The use of expert witnesses in litigation has become so prevalent it is now routine. Often cases require the use of an expert to prove a prima facie case. For instance, without the use of a medical expert in a civil personal injury action, a plaintiff cannot prove past or future medical damages.

Other cases may not require the use of an expert, but it is still prudent to retain one. For example, in a criminal matter, a defendant may want to retain an expert who can testify to the unreliability of eyewitness identification.

However, occasionally, after having painstakingly considered the appropriate expert to retain, and after having expended considerable expense on that witness, an attorney may learn that the expert they retained is not appropriate for the case at all. This may occur for a number of reasons. Sticking with such an expert is like trying to put a round peg in a square hole – it will not fit. It is a mistake. Cut bait,  learn from your mistake, and seek out the right expert for your case.

To demonstrate, let’s discuss two separate scenarios where the attorney’s conviction may have doomed them and their client.

The first case involves a claim for lost career earnings. The plaintiff had been injured in an accident and claimed she could no longer pursue her dream career of joining the US Navy and becoming a pilot. After motion practice, this claim was allowed to proceed.

In support of the claim, the plaintiff wisely retained an alleged “Naval” expert who proposed to opine “to reasonable degree of medical certainty as to the eligibility and likelihood of the plaintiff in pursuing a career in the Navy as an Officer and Pilot and that the plaintiff met or likely would have met all eligibility requirements for Officer and Pilot in the Navy and likely would have been selected and had a successful career.”

While this attorney was smart to retain an expert in the field, the expert herself was not qualified by her background or experience. She was not a doctor, former naval pilot, former naval recruiter or had any experience in these matters. She had been a former naval officer and now operated a company where she assisted veterans obtain jobs. But that was the extent of her experience. A motion to preclude based on her lack of expertise was made and granted by the Court. A motion to renew and reargue the decision to preclude was denied. The issue is now on appeal.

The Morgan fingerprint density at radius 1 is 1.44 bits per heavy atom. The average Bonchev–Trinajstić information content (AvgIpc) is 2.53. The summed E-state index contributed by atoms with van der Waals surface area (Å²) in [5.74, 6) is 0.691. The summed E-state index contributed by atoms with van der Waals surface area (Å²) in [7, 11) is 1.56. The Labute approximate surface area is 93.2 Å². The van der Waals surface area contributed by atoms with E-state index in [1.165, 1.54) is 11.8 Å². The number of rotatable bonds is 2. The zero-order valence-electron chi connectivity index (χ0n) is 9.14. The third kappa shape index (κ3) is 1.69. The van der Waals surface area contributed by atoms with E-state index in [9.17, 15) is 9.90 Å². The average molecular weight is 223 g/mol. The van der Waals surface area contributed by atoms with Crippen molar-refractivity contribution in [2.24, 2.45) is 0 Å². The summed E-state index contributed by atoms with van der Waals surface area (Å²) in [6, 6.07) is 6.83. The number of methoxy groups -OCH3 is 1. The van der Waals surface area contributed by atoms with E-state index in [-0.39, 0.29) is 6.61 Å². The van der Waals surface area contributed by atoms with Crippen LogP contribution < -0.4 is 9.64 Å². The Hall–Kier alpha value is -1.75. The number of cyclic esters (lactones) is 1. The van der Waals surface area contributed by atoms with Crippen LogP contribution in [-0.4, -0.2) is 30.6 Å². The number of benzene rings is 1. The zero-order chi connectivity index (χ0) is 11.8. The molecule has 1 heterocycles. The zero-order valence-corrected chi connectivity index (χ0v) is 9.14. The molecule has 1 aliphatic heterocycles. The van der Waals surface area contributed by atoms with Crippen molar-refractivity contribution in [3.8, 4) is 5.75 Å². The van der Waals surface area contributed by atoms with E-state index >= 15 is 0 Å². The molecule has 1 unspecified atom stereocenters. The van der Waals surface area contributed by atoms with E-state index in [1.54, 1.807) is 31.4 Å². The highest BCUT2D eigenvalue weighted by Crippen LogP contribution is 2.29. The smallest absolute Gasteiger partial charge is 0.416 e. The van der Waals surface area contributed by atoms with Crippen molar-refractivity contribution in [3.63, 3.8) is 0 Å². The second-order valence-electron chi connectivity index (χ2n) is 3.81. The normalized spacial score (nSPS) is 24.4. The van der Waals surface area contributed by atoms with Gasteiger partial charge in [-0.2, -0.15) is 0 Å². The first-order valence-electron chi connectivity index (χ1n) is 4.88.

The trial of this action has not yet occurred, and the plaintiff’s attorney still has the option of obtaining a qualified expert to opine on these issues. But instead, he is taking the issue to Appellate level intent on demonstrating he was correct. The more sensible approach would be to find a replacement expert, one who can in fact testify to what is needed.

The second example involves a medical malpractice action. The plaintiff in this matter purposely failed to exchange a 3101(d) Notice of Expert.[i] His rationale was that he was intending on putting on the  plaintiff’s treating physician during trial. A peculiar exception to this jurisdiction is that it allows a treating physician to testify to their observations and need for future treatment and causation, without an expert exchange.[ii] However, the jurisdiction does not allow a treating physician to testify to violations of standard of care.[iii] Further, the treating physician in this scenario did not specialize in the same area as the defendant doctor.

Instead of litigating the case correctly by obtaining the appropriate expert, the attorney protested that he was correct. This did not end well for the case as the treating doctor was precluded as to opining on the standard of care.

The moral of the above is that at times, we attorneys, like most people, misjudge certain situations. But when we have a chance to correct them, we should not allow our natural litigious tendencies to get in the way.

[i] In New York, an expert must be served properly pursuant to CPLR 3101(d) of the Civil Practice Law and Rules.

[ii] Duman v. Scharf, 186 AD3d 672 (2nd Dept. 2020); Kowalsky v. County of Suffolk, 139 AD3d 903 (2nd Dept. 2016); Hammer v. City of New York, 106 AD3d 504 (1st Dept. 2013); Jing Xue Jiang v. Dollar Rent a Car, Inc., 91 AD3d 603 (2nd Dept. 2012).

[iii] Norton v. Nguyen, 49 A.D.3d 927, 853 N.Y.S.2d 671 (2008).